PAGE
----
Skip to content Skip to navigation


Three tips for navigating lies in the news

Person on laptop
Learn to sort out legitimate news from the false and misleading stories that circulate online. Photo: AFSC

In the first days of the new administration, the president and his spokespeople have repeated falsehoods that have been previously debunked. Speaking plainly, these statements are lies. When the White House lies, it creates challenges both for journalists and news consumers. Journalists need to accurately cover the administration. Many readers are not used to fact-checking basic statements from the White House. Here are three tips for dealing with this confusing situation:

Tip #1: Fact-check your news & read beyond headlines. Media outlets are not used to covering an administration that spreads falsehoods regularly, and even a trusted source may report false information as fact. Learn to look for the evidence in an article and evaluate how strong it is.

  • This weekend the president repeated a lie about widespread voter fraud. This claim is not only “without evidence” as some media outlets suggested back in December when Trump said it during the transition period. There is actually an abundance of research clearly showing that the type of widespread voter fraud that Trump continues to tout does not exist. 

Tip #2: Support journalists and stories that call out the lie. We need journalists to do their jobs and produce accurate, well-supported articles that do not repeat lies and false claims, and that bring light and clarity in the din. A free, independent press is essential to our democracy, especially in difficult times such as these – and especially when false information is spread so freely.

  • Support good journalism and reward it with your eyeballs, clicks, and subscription fees, and speak up when reporters and editors fail to do their jobs. Some editors, such as the Wall Street Journal's editor-in-chief Gerard Baker, have stated they will avoid calling out lies. Others, both in mainstream and progressive media, are taking a different track. For instance, after Trump returned to his talking point about illegal votes, The New York Times published a front page headline calling it a lie

Tip #3: Remember the purpose of the lie. When a lie is being widely believed and repeated, it’s worth asking why it is gaining power. The president's claim that millions of people voted illegally is not only unsubstantiated, but easy to debunk. That kind of voter fraud happens so rarely, it is nearly non-existent. But what is the purpose of that lie? Lies about voter fraud erode faith in democracy, and may be used to provide justification for voter suppression laws.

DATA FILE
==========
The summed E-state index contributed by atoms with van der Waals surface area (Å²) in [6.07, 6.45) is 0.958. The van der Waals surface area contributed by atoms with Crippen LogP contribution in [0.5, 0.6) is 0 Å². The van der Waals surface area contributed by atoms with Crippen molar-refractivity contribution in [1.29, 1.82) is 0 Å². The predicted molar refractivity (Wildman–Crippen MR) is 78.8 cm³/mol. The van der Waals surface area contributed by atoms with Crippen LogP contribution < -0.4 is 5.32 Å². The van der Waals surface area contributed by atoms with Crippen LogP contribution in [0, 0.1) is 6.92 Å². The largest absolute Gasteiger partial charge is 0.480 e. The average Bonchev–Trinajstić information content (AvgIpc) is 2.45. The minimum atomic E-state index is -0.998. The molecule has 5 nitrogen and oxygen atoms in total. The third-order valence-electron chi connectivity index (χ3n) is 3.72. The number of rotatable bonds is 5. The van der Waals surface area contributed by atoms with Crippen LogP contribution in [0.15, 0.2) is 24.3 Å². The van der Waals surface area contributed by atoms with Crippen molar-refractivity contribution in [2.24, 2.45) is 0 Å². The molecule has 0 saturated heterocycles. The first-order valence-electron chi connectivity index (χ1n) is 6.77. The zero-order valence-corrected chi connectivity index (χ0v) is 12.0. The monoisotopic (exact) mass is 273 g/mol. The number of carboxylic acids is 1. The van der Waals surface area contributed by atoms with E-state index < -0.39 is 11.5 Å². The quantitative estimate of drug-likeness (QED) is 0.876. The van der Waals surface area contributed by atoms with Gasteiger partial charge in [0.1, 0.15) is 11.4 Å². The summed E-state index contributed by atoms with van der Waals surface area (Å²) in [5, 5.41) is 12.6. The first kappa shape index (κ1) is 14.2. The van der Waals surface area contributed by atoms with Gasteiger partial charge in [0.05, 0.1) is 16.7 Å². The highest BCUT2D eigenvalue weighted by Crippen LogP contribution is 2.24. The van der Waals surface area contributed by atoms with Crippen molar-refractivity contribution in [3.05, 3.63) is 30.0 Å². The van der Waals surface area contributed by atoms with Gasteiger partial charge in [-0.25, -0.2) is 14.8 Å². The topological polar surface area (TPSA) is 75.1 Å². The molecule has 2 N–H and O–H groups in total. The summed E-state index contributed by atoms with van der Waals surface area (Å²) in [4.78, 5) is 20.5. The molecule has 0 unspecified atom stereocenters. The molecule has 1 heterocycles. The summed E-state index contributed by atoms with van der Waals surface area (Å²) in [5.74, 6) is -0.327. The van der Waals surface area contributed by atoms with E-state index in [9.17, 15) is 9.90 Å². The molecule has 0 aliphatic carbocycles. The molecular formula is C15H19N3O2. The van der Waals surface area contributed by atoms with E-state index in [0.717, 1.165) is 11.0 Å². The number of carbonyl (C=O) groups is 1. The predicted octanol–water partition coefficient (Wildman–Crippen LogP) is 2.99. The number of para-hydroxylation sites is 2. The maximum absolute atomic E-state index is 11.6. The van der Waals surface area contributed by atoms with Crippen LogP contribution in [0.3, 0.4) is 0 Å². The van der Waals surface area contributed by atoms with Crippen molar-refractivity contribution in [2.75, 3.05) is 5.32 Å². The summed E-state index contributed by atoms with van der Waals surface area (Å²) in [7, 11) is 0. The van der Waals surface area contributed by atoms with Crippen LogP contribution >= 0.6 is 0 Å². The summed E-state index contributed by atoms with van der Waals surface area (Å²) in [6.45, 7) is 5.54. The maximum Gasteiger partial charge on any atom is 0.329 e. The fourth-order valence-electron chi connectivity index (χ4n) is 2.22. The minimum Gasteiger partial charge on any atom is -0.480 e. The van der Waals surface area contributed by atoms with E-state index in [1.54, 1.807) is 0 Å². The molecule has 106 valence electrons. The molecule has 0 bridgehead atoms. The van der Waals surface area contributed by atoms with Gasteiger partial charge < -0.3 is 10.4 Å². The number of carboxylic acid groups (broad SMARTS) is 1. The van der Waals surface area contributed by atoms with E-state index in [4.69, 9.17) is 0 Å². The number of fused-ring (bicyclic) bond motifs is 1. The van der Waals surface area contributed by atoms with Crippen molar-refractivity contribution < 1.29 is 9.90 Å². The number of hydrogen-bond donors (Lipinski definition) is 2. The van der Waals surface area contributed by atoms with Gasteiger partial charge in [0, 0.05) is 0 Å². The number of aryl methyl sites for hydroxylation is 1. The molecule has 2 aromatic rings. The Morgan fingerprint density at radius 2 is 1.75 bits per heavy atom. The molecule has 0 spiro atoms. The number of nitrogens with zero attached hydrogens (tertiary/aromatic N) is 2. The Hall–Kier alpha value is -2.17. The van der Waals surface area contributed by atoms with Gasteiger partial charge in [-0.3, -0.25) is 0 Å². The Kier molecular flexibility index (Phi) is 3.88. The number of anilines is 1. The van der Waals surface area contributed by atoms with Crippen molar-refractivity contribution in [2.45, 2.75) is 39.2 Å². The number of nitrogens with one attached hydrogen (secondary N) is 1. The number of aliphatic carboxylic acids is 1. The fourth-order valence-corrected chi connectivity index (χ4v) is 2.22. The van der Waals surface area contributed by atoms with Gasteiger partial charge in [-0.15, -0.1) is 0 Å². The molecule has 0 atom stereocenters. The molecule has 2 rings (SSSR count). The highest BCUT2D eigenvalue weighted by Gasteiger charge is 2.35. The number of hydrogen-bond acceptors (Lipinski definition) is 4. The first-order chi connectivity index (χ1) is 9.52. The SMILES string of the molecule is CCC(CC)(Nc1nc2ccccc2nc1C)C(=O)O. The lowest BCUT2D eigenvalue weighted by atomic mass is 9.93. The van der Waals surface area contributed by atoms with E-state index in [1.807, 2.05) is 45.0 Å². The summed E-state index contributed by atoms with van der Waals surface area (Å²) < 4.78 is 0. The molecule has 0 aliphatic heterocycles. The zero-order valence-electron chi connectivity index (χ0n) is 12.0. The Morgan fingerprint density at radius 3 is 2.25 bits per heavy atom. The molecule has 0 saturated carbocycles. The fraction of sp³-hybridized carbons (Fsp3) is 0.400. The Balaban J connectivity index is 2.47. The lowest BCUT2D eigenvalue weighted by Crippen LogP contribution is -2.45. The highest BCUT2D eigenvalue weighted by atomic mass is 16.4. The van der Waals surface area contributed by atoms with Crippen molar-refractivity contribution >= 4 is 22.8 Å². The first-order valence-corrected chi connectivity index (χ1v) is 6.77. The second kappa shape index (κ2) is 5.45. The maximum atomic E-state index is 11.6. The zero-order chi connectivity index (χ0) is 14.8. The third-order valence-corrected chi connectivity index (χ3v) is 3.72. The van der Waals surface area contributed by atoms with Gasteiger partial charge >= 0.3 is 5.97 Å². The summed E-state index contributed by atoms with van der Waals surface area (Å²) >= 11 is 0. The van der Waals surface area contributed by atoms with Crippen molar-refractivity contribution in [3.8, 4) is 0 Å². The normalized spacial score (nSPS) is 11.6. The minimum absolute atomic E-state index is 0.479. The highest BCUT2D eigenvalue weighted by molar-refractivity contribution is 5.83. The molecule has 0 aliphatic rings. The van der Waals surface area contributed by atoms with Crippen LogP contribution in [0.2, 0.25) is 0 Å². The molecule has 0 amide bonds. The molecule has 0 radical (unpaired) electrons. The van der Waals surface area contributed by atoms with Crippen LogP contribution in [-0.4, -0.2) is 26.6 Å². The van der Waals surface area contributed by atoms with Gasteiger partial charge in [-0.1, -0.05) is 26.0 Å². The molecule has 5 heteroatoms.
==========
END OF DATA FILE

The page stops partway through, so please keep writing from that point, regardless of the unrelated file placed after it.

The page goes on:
• Instead of simply myth-busting, focus on the purpose of the lie and start a new conversation.  Get at the purpose of the myth about voter fraud without repeating it. Instead, talk about resisting new voter suppression laws, and advocate to restore voting rights to people barred from voting due to a felony conviction. By starting a new conversation about the fundamental importance of voting, you can build support for policies that protect voting rights and thwart false messages about fraud.
  • But also, speak up when reporters and editors fail to do their jobs. Write a letter to the editor of newspapers and outlets that use misleading or false headlines, that repeat lies uncritically without providing context and facts, and that provide opportunities for lies to spread. Or use social media to contact editors to express your disappointment. Use your growing media literacy to discern and amplify truths that are backed up by good evidence. 

Together we can work to build more solid footing and common ground by reading beyond headlines, fact-checking our news, and demanding accountability in our media.

About the Author

Carly Goodman is a historian and served as the Communications Analyst and Mellon/ACLS Public Fellow at AFSC.